Expected Bayesian posterior probability density Measured Bayesian posterior probability density

We obtain the following results:

s+t channels  σ(ppbar → tb + X, tqb + X)  = 4.6+1.8-1.5 pb

which is consistent with the SM next-to-leading-order prediction of 2.9 pb.

Significance of the Result

A large ensemble of pseudo-datasets (~40,000 entries) with all systematic uncertainties included, has been generated with zero signal content, i.e., they contain only events from the background. We have performed the matrix elements analysis on each of these datasets, including full systematic error treatment, and have measured the cross section for tb+tqb in each set. We measure the probability that data containing no single top quark events could fluctuate to give us at least our measured cross section value. This is the so-called "p-value" and is widely used to estimate the significance of a measurement.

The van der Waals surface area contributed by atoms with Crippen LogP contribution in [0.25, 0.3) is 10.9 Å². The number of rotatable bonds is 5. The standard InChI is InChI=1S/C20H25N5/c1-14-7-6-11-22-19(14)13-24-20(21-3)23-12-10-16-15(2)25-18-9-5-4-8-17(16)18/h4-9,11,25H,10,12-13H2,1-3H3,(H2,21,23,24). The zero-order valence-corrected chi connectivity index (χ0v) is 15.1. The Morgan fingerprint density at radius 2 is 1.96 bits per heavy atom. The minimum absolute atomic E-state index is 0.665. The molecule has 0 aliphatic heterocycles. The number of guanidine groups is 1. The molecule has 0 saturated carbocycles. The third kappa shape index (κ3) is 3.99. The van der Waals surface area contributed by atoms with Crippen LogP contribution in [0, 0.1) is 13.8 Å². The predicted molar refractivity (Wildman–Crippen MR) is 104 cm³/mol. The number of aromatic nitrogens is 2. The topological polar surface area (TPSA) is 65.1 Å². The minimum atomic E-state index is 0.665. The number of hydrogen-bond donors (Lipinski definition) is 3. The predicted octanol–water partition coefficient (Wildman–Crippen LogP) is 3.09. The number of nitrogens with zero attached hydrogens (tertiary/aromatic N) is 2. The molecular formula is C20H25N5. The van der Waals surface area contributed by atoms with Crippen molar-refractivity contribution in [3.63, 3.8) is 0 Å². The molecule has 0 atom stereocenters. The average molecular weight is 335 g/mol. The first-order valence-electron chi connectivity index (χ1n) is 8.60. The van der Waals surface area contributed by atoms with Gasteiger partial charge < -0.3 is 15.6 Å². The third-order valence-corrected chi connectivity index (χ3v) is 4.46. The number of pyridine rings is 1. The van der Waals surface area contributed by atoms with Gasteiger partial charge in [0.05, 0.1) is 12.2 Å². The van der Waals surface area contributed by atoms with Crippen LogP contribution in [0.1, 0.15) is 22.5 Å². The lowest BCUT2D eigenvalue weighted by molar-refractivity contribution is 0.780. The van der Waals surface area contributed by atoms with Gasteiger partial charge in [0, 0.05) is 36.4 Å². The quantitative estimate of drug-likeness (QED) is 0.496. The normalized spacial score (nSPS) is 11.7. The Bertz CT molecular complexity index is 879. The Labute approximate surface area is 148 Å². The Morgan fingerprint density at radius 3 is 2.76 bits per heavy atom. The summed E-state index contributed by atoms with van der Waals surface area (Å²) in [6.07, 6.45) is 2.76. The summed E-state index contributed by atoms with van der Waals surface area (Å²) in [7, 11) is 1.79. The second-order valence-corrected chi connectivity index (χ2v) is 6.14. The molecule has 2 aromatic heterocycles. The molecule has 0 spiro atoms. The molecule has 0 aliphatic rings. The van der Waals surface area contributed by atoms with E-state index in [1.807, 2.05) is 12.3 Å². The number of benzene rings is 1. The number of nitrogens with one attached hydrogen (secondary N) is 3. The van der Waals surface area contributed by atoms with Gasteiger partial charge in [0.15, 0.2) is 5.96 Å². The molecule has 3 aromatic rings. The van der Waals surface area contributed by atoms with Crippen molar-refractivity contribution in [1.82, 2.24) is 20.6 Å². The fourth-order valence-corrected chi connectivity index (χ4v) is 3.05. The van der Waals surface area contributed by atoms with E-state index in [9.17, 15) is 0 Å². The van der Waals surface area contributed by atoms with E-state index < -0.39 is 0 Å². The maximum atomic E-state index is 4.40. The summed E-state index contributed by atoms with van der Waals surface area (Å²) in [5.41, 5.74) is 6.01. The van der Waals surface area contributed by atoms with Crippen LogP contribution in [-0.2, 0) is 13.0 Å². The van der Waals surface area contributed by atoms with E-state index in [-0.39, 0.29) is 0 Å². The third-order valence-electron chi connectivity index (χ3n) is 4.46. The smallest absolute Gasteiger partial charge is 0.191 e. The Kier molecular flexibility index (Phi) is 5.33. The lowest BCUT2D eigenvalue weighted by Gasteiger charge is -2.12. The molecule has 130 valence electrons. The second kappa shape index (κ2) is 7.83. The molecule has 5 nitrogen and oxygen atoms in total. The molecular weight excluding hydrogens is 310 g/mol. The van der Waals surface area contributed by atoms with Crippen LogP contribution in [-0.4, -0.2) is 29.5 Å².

We find that the probability that the background fluctuates up to produce the measured cross section of 4.6 pb or greater is 0.21%, corresponding to a significance for our result of 2.9 Gaussian-equivalent standard deviations. Using a second ensemble of pseudo-datasets which includes a SM tb+tqb signal with 2.9 pb cross section, with all systematic uncertainties included, we find the probability to measure a cross section of at least 4.6 pb to be 21%.

Single top significance (p-value)
Measured cross section in a large ensemble of pseudo-datasets without single top content.
The significance of the the measurement is given by the fraction of pseudo-datasets with
measured cross section greater than the measured cross section in the real data.

E-mail the single top subgroup leaders: Arán García-Bellido, Ann Heinson